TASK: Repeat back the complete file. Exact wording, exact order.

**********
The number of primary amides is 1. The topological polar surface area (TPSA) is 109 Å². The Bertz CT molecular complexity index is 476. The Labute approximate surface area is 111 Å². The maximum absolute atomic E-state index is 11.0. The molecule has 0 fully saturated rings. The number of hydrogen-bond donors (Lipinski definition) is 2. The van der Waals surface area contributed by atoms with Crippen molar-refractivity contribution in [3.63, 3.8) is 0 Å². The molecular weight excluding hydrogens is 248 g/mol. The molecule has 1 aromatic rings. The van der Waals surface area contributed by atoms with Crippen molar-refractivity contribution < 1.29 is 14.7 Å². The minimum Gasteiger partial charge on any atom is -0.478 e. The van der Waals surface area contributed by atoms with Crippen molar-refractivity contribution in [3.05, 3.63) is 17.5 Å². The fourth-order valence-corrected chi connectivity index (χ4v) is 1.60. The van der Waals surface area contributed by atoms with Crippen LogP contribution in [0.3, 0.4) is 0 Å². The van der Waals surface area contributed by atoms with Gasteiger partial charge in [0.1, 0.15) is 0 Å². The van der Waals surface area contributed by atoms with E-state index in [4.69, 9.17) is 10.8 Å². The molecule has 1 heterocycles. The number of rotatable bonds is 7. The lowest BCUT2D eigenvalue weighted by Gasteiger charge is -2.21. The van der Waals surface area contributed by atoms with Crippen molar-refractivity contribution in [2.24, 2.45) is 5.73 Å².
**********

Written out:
The number of primary amides is 1. The topological polar surface area (TPSA) is 109 Å². The Bertz CT molecular complexity index is 476. The Labute approximate surface area is 111 Å². The maximum absolute atomic E-state index is 11.0. The molecule has 0 fully saturated rings. The number of hydrogen-bond donors (Lipinski definition) is 2. The van der Waals surface area contributed by atoms with Crippen molar-refractivity contribution in [3.63, 3.8) is 0 Å². The molecular weight excluding hydrogens is 248 g/mol. The molecule has 1 aromatic rings. The van der Waals surface area contributed by atoms with Crippen molar-refractivity contribution < 1.29 is 14.7 Å². The minimum Gasteiger partial charge on any atom is -0.478 e. The van der Waals surface area contributed by atoms with Crippen molar-refractivity contribution in [3.05, 3.63) is 17.5 Å². The fourth-order valence-corrected chi connectivity index (χ4v) is 1.60. The van der Waals surface area contributed by atoms with Crippen LogP contribution in [0.3, 0.4) is 0 Å². The van der Waals surface area contributed by atoms with Gasteiger partial charge in [0.1, 0.15) is 0 Å². The van der Waals surface area contributed by atoms with E-state index in [4.69, 9.17) is 10.8 Å². The molecule has 1 heterocycles. The number of rotatable bonds is 7. The lowest BCUT2D eigenvalue weighted by Gasteiger charge is -2.21. The van der Waals surface area contributed by atoms with Crippen molar-refractivity contribution in [2.24, 2.45) is 5.73 Å².